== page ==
WASHINGTON -- Ignoring concerns raised by international monitoring groups and his own State Department, President Trump called Turkish President Recep Tayyip Erdogan on Monday to congratulate him on the country’s contested referendum greatly expanding presidential powers.
The move comes despite protests from opposition parties and international monitoring groups about voting irregularities during Sunday’s referendum. It aligns Mr. Trump with a leader who has taken on an increasingly authoritarian bent.
Voters Sunday narrowly approved constitutional amendments that will replace Turkey’s parliamentary system with a presidential one. Under the new system, the president will be able to appoint ministers and senior government officials, issue decrees and declare states of emergency.
Opposition parties have complained of a series of irregularities, including an electoral board decision to accept ballots that did not bear official stamps, as required by Turkish law. International monitors from the Organization for Security and Cooperation in Europe said the move undermined safeguards against fraud.
Earlier Monday, U.S. State Department spokesman Mark Toner echoed the concerns raised by the OSCE, pointing to “observed irregularities” on voting day and “an uneven playing field” during the campaign.
Alev Korun, a member of the OSCE mission that observed the referendum, told a radio program in her native Austria on Tuesday that, “there is a suspicion that up to 2.5 million votes could have been manipulated.”
“These complaints are to be taken very seriously and they are, in any case, of such an extent that they would turn around the outcome of the vote,” said Korun, who is a member of Austria’s parliament.
On Tuesday, the People’s Republican Party (CHP), Turkey’s main secularist opposition party, said it would officially file for the annulment of the referendum results with the country’s High Electoral Board (YSK). Deputy party chairman Bulent Tezcan said he would present the appeal to the YSK later Tuesday afternoon.
Late Monday, Turkey’s trade association of practicing lawyers also voiced non-confidence in the referendum results, again citing the YSK’s late decision to allow unofficial ballots.
“With this illegal decision, ballot box councils (officials at polling stations) were misled into believing that the use of unstamped ballots was appropriate,” the Union of Turkish Bar Associations said in a statement, according to the Reuters news agency.
“The YSK announcement, which is clearly against the law, has led to irregularities, and the prevention of records that could uncover irregularities from being kept,” the bar said, expressing hopes that the YSK would appropriately evaluate the complaints.
Erdogan, meanwhile, called the referendum “the most democratic election ... ever seen in any Western country” and admonished the OSCE monitors to “know your place.”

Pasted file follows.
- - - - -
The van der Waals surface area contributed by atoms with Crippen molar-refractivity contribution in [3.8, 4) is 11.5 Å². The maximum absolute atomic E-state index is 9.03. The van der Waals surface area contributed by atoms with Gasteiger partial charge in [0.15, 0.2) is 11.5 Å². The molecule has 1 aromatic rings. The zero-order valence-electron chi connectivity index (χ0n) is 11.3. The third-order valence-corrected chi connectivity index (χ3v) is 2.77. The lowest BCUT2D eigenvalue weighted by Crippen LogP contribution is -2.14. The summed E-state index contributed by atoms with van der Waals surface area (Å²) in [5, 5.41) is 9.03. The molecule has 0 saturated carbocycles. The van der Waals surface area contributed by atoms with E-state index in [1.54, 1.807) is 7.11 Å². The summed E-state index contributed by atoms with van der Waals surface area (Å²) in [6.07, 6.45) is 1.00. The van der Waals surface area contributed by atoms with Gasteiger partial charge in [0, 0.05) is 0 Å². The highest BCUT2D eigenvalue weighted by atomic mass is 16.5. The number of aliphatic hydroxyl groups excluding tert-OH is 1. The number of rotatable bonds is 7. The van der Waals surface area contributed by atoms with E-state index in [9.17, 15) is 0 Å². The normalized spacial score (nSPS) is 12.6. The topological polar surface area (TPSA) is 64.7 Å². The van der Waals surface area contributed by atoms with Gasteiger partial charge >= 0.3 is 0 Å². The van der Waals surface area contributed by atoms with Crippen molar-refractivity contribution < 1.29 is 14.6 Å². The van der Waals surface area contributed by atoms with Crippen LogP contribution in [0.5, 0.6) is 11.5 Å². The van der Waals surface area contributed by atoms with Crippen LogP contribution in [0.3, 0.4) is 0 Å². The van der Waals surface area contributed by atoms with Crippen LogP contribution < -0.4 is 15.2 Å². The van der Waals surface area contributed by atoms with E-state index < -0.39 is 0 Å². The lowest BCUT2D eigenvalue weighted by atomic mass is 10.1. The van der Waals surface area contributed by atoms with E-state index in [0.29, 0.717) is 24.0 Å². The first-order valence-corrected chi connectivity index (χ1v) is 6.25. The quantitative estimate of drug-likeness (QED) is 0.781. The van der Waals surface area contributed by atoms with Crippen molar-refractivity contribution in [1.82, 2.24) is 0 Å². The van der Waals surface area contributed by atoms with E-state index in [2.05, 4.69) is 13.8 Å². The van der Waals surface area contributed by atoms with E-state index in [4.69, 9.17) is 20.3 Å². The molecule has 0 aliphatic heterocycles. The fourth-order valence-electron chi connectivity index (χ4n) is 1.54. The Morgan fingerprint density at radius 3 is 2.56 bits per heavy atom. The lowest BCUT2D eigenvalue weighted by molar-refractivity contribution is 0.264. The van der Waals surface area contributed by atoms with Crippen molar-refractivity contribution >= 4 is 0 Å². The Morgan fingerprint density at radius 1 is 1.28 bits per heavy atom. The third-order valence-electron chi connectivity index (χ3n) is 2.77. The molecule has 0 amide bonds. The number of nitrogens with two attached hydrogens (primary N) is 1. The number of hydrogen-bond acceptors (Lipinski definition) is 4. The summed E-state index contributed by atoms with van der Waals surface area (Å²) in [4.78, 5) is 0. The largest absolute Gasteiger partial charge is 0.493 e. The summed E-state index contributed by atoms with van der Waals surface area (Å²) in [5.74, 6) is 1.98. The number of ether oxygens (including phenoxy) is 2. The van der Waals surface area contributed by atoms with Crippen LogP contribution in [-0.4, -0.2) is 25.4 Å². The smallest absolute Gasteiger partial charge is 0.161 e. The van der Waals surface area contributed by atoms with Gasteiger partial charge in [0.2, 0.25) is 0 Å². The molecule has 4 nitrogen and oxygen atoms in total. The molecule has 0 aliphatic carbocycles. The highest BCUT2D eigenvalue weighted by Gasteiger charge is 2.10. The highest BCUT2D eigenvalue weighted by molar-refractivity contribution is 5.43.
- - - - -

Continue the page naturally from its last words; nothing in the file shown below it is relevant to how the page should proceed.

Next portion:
Turkish Prime Minister Binali Yildirim dismissed on Tuesday the claims of irregularities, saying: “The people’s will has been reflected at the ballot box, and the debate is over. Everyone should respect the outcome, especially the main opposition.”
Critics argue the reforms in Turkey will hand extensive power to a man with an increasingly autocratic bent and leave few checks and balances in place.
Underscoring the complicated relationship between the U.S. and Turkey, the White House readout of Trump’s call also noted the pressing issues on which the U.S. has tried to work with Turkey, namely fighting the Islamic State group and quelling Syria’s civil war.
Earlier Monday, the White House had sidestepped questions on the referendum, with spokesman Sean Spicer saying the U.S. wanted to let an international commission review the results.
“They have a right to have elections and their people participated in that,” Spicer said. “Before we start getting into their government system, let this commission get through its work.”
Erdogan had a bumpy relationship with Trump’s predecessor. President Barack Obama initially viewed Erdogan as a possible model for a new generation of Muslim leaders and traveled to Turkey early in his first year in office. The two men spoke frequently during the start of Obama’s tenure.
But as Erdogan took a turn toward authoritarianism, his relationship with Obama worsened.
Last year, Obama said there were trends in Turkey that he was “troubled with,” including a fierce crackdown on the press.
“There is no doubt that President Erdogan has been repeatedly elected through a democratic process, but I think the approach that they’ve been taking towards the press is one that could lead Turkey down a path that would be very troubling,” Obama said in an April 2016 news conference.
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